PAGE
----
Car crash kills principal, storytelling doctor passes, veteran honored
– 10 YEARS AGO – ‘Investigation into cause of N.M. 68 fatal crash underway’
By Chandra Johnson Dec. 4, 2008
Chandra Johnson focused this accident story on David Weaver, the Taos Police Department’s crash reconstructionist. (Weaver later served as Taos police chief from 2013 to 2016.)
That’s because this crash was unusual in both its complexity and its heart-wrenching tragedy: Six cars piled up at Pilar on State Road 68. The crash killed beloved former Ranchos Elementary principal Robert Benavidez, 58, and his three-year-old grandson Angelo, sent 10 others to the hospital, left three cars in flames at the side of the road and created a police investigation that lasted 16 hours at the scene.
One witness to the accident, Leslie Gomez of Taos said, “The only thing I remember is that it looked like a pinwheel. There was no place for those cars to go.”
At the time of Johnson’s report, not many details were known as to what went wrong although Weaver told her, “Due to two vehicles trying to pass, a chain-reaction collision occurred.” Alcohol was not a factor, he said.
Johnson then went on to explain the detailed job of the reconstructionist at the scene and for weeks after such a collision. As she put it, “To be a good reconstructionist, Weaver must be part patrolman, part physicist.”
At the scene he must identify, measure and photograph every mark at the scene. “Skid marks are especially revealing once Weaver has calculated the friction level of the roadway with a special scale,” she explained. “From there Weaver will do an inspection of each vehicle involved, taking paint transfers and measurements that help him discover the direction vehicles were struck and how fast the vehicle was likely going.”
For the mathematicians, here’s an intriguing fact Weaver shared: “A minimum speed for a vehicle accident is calculated as the square root of the length of the skid mark multiplied by other factors, (such as) friction level of the road and the number of wheels that locked up before impact.”
The take-away: Don’t try to pass on Pilar hill.
– 25 YEARS AGO – ‘Dr. Hawley says, ‘The end.’
By Kathy Córdova Dec. 2 1993
Dr. Robert L. Hawley’s obituary ran this week. He was chief pathologist at Holy Cross Hospital, but apparently most Taoseños had known him as a storyteller since 1975 when he and his family moved here from Kansas City, Missouri.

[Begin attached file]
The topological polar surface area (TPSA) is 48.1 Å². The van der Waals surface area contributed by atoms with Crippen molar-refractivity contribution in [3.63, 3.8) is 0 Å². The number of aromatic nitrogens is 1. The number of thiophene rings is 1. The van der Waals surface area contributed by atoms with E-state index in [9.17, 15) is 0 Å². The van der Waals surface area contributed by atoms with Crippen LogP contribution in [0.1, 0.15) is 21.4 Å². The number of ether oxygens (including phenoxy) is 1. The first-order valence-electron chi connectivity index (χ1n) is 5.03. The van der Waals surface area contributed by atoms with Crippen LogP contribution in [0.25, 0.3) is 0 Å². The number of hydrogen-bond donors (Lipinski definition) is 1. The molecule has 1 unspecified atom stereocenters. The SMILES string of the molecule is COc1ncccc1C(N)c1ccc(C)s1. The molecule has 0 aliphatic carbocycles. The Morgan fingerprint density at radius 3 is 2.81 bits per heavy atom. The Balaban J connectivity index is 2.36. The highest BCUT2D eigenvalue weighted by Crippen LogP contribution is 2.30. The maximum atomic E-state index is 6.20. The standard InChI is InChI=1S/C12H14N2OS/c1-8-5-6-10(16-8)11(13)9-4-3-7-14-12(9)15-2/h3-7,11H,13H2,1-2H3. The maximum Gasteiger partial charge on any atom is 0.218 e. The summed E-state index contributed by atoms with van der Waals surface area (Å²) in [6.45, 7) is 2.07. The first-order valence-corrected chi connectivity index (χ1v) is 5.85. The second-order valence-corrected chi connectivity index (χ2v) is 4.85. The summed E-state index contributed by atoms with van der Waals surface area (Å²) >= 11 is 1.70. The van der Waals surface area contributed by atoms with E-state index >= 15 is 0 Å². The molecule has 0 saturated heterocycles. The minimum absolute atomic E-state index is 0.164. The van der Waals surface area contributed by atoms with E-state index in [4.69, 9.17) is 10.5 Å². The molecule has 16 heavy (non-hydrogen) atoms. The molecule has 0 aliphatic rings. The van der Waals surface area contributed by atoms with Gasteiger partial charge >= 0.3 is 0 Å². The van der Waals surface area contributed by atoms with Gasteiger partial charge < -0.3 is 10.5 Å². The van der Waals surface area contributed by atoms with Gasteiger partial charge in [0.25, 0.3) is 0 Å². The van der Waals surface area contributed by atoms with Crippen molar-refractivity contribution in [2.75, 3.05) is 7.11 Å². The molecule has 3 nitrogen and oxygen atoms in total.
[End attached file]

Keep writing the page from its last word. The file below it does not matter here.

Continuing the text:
He authored “13 Tales from Taos” in collaboration with his children, Sylvia and Richard. He told his stories at the Harwood Children’s Library and the Taos Herb Shop for 18 years before the library was opened. His stories included his originals and classic tales that he gave his own touch. He also lectured adults on thematic storytelling at the Harwood Library.
He was an auxiliary member of the Hermanos Penitentes de Nuestro Padre Jesus Nazareno of San Francisco de Asis Church in Ranchos de Taos and walked the 100-mile pilgrimage for vocations for 25 years.
Born in Cincinnati, Ohio he went to college in Hawaii, medical school at George Washington University in Washington, D.C., and at the University of Colorado. He worked in and taught medicine at health care facilities
in Colorado and Kansas City and was a clinical professor at University of New Mexico Medical School in Albuquerque. He worked part-time at Holy Cross until his death.
Storytelling is still a lively tradition in Taos, celebrated every year at the Taos Storytelling Festival sponsored by SOMOS.
– 50 YEARS AGO – ‘Bronze Star for soldier’ Staff report
Nov. 28, 1968
It was to be only PFC John Paul Mondragon’s first Bronze Star when it was
announced in The Taos News this week. He went on to earn two more Bronze Stars plus the Purple Heart before he came home from the Vietnam War.
A member of Taos Pueblo, Mondragon had been in Vietnam for less than two months when he dragged two wounded soldiers to safety while under fire. He was serving as part of the Army’s Company A, 1st Battalion, 5th Infantry when his unit came under “intense” enemy attack.
He left his bunker and went to the perimeter to “engage “with the enemy. It was then that he saw the wounded soldiers. The award stated, “He continued in this manner until he saw two wounded men lying in an exposed area. With complete disregard for his own safety, he exposed himself to devastating enemy fire as he ran to the men, administered first aid and evacuated them to safety.”
Mondragon was in Vietnam nine months after the surprise Tet Offensive when North Vietnam surprised the South Vietnamese and their American allies by launching a surprise and widely coordinated attack during Vietnamese New Year Jan. 31, a time when the south was expecting a cease fire. That campaign kicked off some of the most ferocious and deadly fighting of the controversial war and in part spurred President Lyndon Johnson to announce he would not run for a second term in March 1968.
Back home, Mondragon later became part of Taos Pueblo’s Blue Lake Commemoration Color Guard only months before his death in September 2010.
Staff and parents mourn outside of Ranchos Elementary School in 2008 after learning principal Robert Benavidez had died in a car crash.
From left, Roger Claire McCord and John Paul Mondragon, 5th infantry regiment. Mondragon was awarded three bronze stars and a Purple Heart before he came home from Vietnam to Taos Pueblo.
From left, John Mondragon, Roger C. McCord (KIA) and Alexander Peoples (KIA).